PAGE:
Emily Parsons and Joe Davidson are the Youth Officers of Tooting CLP, in South London, and were central to setting up the Wandsworth Young Labour group. Speaking in a personal capacity, they told us how.
Joe: We were elected as the youth officers for Tooting CLP in October last year, when the left won a number of positions. We weren’t one hundred percent sure what to do with it, but discussions came out of the fact that the official Christmas do cost £30 and many young members couldn’t afford to attend. Lots of people said we should have events for young people.
Emily: We did say when we stood that we would have political education events. Of course that’s something often missing in the Labour Party.
Joe: So then we met up with other people nearby, particularly in Battersea, and it made sense to formalise this as a group. We put in an official application to the region for registration in January, and it took a couple of months, so not too bad.
Emily: Lambeth only just applied and have heard back already.
Joe: The key is probably keep phoning them! When we first set up a group it was Tooting but because we also had people in Battersea we registered for the borough, for Wandsworth. There was a Wandsworth AGM planned, to formally launch it, but it was postponed because of the election.
What kind of events and activity have you done?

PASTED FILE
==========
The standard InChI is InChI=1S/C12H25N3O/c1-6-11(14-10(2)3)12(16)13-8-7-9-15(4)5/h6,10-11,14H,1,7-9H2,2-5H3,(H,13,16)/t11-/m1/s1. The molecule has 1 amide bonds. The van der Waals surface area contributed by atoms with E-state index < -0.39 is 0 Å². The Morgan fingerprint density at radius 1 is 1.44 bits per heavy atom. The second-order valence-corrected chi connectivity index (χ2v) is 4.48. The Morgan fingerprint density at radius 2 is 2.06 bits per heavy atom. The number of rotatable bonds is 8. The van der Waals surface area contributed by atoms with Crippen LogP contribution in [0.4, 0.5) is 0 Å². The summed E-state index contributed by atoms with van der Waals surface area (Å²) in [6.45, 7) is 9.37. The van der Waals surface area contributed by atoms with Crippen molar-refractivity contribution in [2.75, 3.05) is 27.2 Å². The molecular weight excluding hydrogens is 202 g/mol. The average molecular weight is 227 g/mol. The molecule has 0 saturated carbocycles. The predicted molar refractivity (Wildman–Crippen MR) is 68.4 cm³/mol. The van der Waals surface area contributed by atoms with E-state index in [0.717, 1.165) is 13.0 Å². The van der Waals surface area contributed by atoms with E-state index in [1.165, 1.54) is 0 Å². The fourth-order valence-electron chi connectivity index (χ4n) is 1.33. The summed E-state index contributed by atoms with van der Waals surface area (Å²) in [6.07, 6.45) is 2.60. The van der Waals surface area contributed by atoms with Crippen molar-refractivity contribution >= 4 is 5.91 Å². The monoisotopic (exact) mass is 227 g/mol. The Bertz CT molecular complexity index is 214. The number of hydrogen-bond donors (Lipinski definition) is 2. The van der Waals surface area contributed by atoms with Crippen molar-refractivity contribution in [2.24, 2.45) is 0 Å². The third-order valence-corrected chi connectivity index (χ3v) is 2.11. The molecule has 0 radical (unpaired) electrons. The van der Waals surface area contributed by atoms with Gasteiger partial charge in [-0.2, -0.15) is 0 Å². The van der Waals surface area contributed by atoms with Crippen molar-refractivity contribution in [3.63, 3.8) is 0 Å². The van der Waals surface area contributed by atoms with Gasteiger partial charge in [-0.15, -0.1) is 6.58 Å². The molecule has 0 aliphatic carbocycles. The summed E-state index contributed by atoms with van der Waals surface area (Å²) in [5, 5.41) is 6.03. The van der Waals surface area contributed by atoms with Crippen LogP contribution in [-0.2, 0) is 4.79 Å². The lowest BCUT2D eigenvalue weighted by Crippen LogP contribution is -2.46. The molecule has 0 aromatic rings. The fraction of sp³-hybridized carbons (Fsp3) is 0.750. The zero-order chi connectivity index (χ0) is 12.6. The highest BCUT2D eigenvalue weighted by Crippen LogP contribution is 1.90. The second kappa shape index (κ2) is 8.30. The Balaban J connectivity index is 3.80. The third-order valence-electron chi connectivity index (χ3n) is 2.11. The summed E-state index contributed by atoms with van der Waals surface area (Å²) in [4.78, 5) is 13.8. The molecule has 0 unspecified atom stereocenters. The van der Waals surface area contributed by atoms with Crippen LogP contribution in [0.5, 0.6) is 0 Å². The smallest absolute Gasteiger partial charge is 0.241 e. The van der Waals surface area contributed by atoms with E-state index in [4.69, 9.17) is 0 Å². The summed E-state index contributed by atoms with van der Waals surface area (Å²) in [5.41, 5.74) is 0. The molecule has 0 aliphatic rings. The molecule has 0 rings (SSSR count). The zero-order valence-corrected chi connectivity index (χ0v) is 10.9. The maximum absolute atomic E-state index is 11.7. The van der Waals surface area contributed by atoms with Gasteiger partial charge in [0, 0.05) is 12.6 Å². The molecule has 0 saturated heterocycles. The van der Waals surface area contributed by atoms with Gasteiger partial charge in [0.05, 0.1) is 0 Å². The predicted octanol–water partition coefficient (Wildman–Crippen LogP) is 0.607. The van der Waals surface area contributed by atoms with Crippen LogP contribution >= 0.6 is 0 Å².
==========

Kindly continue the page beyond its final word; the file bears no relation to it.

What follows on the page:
Emily: In January we started doing monthly political education events. The first one was an introductory thing, it was pitched as “Fightback” after all the awful things that happened in 2016. We had Aydin Dikerdem [a Battersea activist just elected as a Wandsworth councillor], someone from Demand the Impossible [the youth wing of leftie NGO Global Justice Now] and a Picturehouse striker. It was packed. We built it through social media, including some paid Facebook advertising which I think was quite important. I’d guess a lot of friends of friends. We also made sure the two CLPs to send out emails. We followed up with meetings on the NHS and on the media, again with a range of speakers.
Wandsworth YL canvassing training
Joe: Then because of the election our next meeting was a sort of rally with some canvassing training thrown in. Rosena Allin-Khan, the Tooting MP, spoke at that. The best bit, as with our meetings generally, was the discussion. We split into groups and took policy areas, what might come up on the doorstep, how you’d deal with it.
Emily: I think the best response has been when people are getting something they can use. Our event on the media felt a bit distant, like the power of the media is a bit unbreakable, although that feels different since the election! On the other hand people like some political argument to do… We need to do more as a group, and now I think we’re set up to do that. We got a lot more contacts out of canvassing: I made an effort to grab people and get their details. I think we need more variety of events, perhaps film screenings, and some sustained campaigning. We might campaign around Picturehouse, which also links into demands from the manifesto like £10 an hour.
Joe: We did weekly youth canvasses in Battersea and Tooting during the election and got progressively more people. We’re now in a good position. Also, and this is crucial, our central core has expanded. That wasn’t the case before the election.
What kind of people are involved?